Election audit confirms accuracy of Dubois County 2022 General Election

MicroVote employees, Regional Director Al Vermillion (standing) and General Manager Steve Shamo, confirmed the electronic ballots with the paper receipts during the audit. Each ballot is assigned a randomized number during the election. Shamo would direct Vermillion to locate a ballot by its location on the roll (say the 70th ballot recorded on the roll, for example) and then compare the randomized number between the electronic ballot and paper receipt before confirming the votes in all the races on the ballot even though only three races were being audited. No voter identity information was shared during the process.

Dubois County Clerk Amy Kippenbrock’s hopes were confirmed yesterday as an audit of the 2022 General Election revealed no discrepancies.

The audit was conducted by VSTOP (Voting System Technical Oversight Program). This Ball State University initiative tests all of the election equipment used in Indiana for an added layer of safety and security.

According to the university, the program is directed by Dr. Jay Bagga from Ball State’s Department of Computer Science, along with Dr. Chad Kinsella from Ball State’s Department of Political Science. The VSTOP team advises the Indiana Secretary of State and the Indiana Election Commission on the certification of voting machines and electronic poll books in Indiana.

Tuesday morning, Dr. Kinsella and his team, with the assistance of the clerk’s office and the county’s election equipment vendor, MicroVote, randomly selected 13 of the county’s 90 voting machines to compare the electronic ballots with the printed receipts, or VVPAT — Voter-Verifiable Paper Audit Trail, voters could review before confirming their ballots.

The group chose three races to audit; State Auditor, Dubois County Superior Court Judge, and Dubois County Commissioner District 1. After about five hours of comparing the paper and electronic ballots, VSTOP confirmed a 100 percent accuracy rate in each race they audited.

While each ballot in the 13 machines was not individually confirmed, VSTOP used an algorithm based on a discrepancy rate compared to the number of votes in a given race to determine how many ballots in each race to check. Depending on the number of votes cast in a race, the sample size varied.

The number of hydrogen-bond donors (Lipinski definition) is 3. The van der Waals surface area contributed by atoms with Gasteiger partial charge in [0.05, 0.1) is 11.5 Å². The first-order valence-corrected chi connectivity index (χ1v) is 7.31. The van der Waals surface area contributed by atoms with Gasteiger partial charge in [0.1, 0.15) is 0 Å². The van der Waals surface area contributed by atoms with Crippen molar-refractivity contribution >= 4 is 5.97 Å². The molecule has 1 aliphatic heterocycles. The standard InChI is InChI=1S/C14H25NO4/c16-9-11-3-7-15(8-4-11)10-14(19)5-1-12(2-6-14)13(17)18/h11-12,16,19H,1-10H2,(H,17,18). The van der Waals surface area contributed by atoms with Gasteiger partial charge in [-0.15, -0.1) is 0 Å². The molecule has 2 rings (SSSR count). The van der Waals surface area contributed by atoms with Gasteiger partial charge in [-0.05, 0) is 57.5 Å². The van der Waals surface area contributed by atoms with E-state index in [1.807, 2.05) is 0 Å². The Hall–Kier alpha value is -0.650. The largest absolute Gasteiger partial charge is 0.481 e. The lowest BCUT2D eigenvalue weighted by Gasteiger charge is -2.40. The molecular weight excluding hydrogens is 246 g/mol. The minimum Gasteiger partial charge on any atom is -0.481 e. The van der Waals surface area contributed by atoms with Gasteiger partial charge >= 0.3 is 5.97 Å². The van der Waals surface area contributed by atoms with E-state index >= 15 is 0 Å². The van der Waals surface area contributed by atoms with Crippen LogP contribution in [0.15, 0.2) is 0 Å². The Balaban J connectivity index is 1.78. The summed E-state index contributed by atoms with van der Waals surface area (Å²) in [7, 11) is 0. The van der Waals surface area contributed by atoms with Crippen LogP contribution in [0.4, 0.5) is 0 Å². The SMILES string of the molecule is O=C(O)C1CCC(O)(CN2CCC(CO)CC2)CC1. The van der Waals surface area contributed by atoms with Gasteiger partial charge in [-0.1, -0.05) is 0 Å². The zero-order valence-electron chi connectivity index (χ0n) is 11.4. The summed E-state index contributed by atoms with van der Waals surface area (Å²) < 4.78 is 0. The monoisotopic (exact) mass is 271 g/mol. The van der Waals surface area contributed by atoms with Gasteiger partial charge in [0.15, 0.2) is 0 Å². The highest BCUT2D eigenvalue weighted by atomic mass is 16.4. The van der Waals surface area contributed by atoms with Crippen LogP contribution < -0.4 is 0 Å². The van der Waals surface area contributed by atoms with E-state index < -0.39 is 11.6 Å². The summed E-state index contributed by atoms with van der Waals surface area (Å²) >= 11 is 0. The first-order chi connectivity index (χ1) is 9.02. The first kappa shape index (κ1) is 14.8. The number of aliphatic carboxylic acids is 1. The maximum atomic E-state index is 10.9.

The audit was open to the public to attend, and a couple of people did show up to watch. Along with Dubois County residents, the Knox County and Spencer County clerks also stopped in to learn about the process. Those counties will be audited in the coming weeks.

According to Dr. Kinsella, the goal of the audits is to increase voter confidence by ensuring their votes are accurately represented. He pointed out that a lack of voter confidence is a foundational issue in creating a lack of confidence and support in the representative government.

Dubois County was selected as one of VSTOP’s audit counties after Kippenbrock inquired about the process. Along with ensuring the accuracy of the election, she noted that learning more about the election process and refining the county’s election operations is always beneficial for election officials and voters.

“I am glad we volunteered for this,” Kippenbrock said. “I am confident in our excellent process of running the elections here in Dubois County. This audit confirms that our procedures are correct and that voters can have great confidence in the reporting of their votes.”

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